After Marquette and Joliet slipped their canoes into the South Branch, they paddled up the Chicago River and out onto Lake Michigan. They did not stop at the future 400 N. Michigan Avenue and build a cabin.
Father Marquette spent the winter in Green Bay at the St. Xavier mission, and returned in 1674. This time, he headed directly to the Chicago River’s mouth on Lake Michigan. His party arrived there on December 4. They camped long enough to hunt for some food, then headed downstream on the South Branch another six miles, to a spot now typically identified as Damen Avenue, the site pictured above. Father Marquette fell ill, and they spent several months there in “a makeshift cabin” according to Miller’s City of the Century.
Here are some shots of the commemorative marker to Father Marquette erected nearby in 1930 under the reign of Mayor Big Bill Thompson. The area and the marker are no longer, um, pristine.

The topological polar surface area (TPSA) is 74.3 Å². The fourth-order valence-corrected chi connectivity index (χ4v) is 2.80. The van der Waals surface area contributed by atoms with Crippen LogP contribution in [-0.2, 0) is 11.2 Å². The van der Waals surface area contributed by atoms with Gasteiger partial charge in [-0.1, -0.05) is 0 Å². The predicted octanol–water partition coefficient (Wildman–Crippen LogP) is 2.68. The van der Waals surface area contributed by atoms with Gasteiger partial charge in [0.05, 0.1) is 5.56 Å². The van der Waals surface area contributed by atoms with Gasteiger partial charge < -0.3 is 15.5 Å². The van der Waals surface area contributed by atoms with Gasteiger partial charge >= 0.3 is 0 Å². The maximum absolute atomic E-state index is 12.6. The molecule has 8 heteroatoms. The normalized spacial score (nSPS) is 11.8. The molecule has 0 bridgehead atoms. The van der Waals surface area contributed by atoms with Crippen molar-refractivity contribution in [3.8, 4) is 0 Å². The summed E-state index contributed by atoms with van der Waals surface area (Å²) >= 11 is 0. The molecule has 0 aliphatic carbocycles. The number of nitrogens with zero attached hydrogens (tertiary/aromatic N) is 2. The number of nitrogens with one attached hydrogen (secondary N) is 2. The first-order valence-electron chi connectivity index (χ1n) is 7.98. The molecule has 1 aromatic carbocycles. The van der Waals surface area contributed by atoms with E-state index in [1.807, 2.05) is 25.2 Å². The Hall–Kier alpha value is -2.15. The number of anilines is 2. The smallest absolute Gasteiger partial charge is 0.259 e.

Nothwithstanding the fact that Marquette and Joliet did not even step foot on the riverbank near the Wrigley Building, Chicago giddily celebrated the imagined 250th anniversary of Father Marquette and Louis Joliet building the “first home to be inhabited by white men” on that spot—and they celebrated it not once, but twice.
In 1923, in honor of Marquette and Joliet’s arrival 250 years earlier, the city held a noontime ceremony. Students from every Chicago school, led by Mayor William Dever’s wife, gathered on the Michigan Avenue Bridge to throw flowers in the river. A schoolgirl named Kathleen Leo, identified as “girl athletic champion of America,” started things off by tossing the first bouquet into the river from the Wrigley Building tower.
A year later, Chicagoans hijacked President Calvin Coolidge into joining Mayor Dever at the Wrigley Building to celebrate the 250th anniversary of Father Marquette’s return to “the place where he built his hut 250 years ago”. A priest from Chicago’s Loyola University got in a canoe dressed up as Father Marquette, along with somebody dressed up as an Indian in a huge feathered headdress, and they paddled up to the Wrigley Building. Mayor Dever and President Coolidge greeted them next to a replica of the house that everyone pretended Father Marquette had built on that precise spot. Again, just to be clear, the whole thing never happened. Sounds like everyone had a good time in 1924, though.